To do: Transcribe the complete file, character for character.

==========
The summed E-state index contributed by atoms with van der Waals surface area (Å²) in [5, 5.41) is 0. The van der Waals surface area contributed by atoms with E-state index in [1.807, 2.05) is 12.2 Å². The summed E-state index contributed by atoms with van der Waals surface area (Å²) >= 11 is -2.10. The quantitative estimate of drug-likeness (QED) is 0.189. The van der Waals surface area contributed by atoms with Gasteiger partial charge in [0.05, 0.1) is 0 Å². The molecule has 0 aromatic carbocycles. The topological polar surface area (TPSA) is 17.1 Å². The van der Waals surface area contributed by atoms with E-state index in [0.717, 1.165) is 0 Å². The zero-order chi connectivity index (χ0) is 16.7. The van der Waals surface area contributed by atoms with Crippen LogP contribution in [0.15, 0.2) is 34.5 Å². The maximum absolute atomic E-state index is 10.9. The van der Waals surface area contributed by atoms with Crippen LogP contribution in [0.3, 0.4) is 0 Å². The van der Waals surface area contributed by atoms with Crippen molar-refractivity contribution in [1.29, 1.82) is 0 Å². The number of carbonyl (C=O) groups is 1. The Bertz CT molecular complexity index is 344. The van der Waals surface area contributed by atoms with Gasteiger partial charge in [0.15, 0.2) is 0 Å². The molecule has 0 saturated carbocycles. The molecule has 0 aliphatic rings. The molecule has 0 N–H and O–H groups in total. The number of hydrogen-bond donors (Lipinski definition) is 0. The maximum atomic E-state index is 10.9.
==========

The summed E-state index contributed by atoms with van der Waals surface area (Å²) in [5, 5.41) is 0. The van der Waals surface area contributed by atoms with E-state index in [1.807, 2.05) is 12.2 Å². The summed E-state index contributed by atoms with van der Waals surface area (Å²) >= 11 is -2.10. The quantitative estimate of drug-likeness (QED) is 0.189. The van der Waals surface area contributed by atoms with Gasteiger partial charge in [0.05, 0.1) is 0 Å². The molecule has 0 aromatic carbocycles. The topological polar surface area (TPSA) is 17.1 Å². The van der Waals surface area contributed by atoms with E-state index in [0.717, 1.165) is 0 Å². The zero-order chi connectivity index (χ0) is 16.7. The van der Waals surface area contributed by atoms with Crippen LogP contribution in [0.15, 0.2) is 34.5 Å². The maximum absolute atomic E-state index is 10.9. The van der Waals surface area contributed by atoms with Crippen LogP contribution in [0.3, 0.4) is 0 Å². The van der Waals surface area contributed by atoms with Crippen molar-refractivity contribution in [1.29, 1.82) is 0 Å². The number of carbonyl (C=O) groups is 1. The Bertz CT molecular complexity index is 344. The van der Waals surface area contributed by atoms with Gasteiger partial charge in [0.15, 0.2) is 0 Å². The molecule has 0 saturated carbocycles. The molecule has 0 aliphatic rings. The molecule has 0 N–H and O–H groups in total. The number of hydrogen-bond donors (Lipinski definition) is 0. The maximum atomic E-state index is 10.9.